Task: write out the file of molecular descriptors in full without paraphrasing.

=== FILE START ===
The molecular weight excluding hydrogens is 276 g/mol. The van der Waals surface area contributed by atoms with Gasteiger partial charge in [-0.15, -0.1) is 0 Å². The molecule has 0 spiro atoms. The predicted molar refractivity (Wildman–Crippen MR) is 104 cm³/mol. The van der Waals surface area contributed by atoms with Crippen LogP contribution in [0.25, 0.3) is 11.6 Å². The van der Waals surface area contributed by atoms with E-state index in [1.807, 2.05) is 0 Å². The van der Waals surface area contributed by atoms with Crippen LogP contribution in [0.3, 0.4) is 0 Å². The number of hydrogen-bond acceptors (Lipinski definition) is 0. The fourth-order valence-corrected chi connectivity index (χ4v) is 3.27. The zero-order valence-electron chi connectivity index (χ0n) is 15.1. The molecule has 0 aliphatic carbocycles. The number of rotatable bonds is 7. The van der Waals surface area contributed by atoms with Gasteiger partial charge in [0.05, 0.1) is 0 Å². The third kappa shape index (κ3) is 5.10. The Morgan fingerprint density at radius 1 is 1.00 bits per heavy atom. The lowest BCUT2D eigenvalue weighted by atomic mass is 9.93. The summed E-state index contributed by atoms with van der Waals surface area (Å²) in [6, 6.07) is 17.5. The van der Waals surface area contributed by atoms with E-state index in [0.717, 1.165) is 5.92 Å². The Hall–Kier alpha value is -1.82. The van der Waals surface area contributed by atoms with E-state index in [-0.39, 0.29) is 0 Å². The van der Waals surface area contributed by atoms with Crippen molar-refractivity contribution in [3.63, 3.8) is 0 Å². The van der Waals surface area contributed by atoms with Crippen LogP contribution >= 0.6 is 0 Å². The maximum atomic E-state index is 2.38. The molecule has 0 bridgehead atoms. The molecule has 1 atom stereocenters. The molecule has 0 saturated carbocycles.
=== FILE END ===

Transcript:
The molecular weight excluding hydrogens is 276 g/mol. The van der Waals surface area contributed by atoms with Gasteiger partial charge in [-0.15, -0.1) is 0 Å². The molecule has 0 spiro atoms. The predicted molar refractivity (Wildman–Crippen MR) is 104 cm³/mol. The van der Waals surface area contributed by atoms with Crippen LogP contribution in [0.25, 0.3) is 11.6 Å². The van der Waals surface area contributed by atoms with E-state index in [1.807, 2.05) is 0 Å². The van der Waals surface area contributed by atoms with Crippen LogP contribution in [0.3, 0.4) is 0 Å². The number of hydrogen-bond acceptors (Lipinski definition) is 0. The fourth-order valence-corrected chi connectivity index (χ4v) is 3.27. The zero-order valence-electron chi connectivity index (χ0n) is 15.1. The molecule has 0 aliphatic carbocycles. The number of rotatable bonds is 7. The van der Waals surface area contributed by atoms with Gasteiger partial charge in [0.05, 0.1) is 0 Å². The third kappa shape index (κ3) is 5.10. The Morgan fingerprint density at radius 1 is 1.00 bits per heavy atom. The lowest BCUT2D eigenvalue weighted by atomic mass is 9.93. The summed E-state index contributed by atoms with van der Waals surface area (Å²) in [6, 6.07) is 17.5. The van der Waals surface area contributed by atoms with E-state index in [0.717, 1.165) is 5.92 Å². The Hall–Kier alpha value is -1.82. The van der Waals surface area contributed by atoms with E-state index in [-0.39, 0.29) is 0 Å². The van der Waals surface area contributed by atoms with Crippen molar-refractivity contribution in [3.63, 3.8) is 0 Å². The van der Waals surface area contributed by atoms with Crippen LogP contribution >= 0.6 is 0 Å². The maximum atomic E-state index is 2.38. The molecule has 0 bridgehead atoms. The molecule has 1 atom stereocenters. The molecule has 0 saturated carbocycles.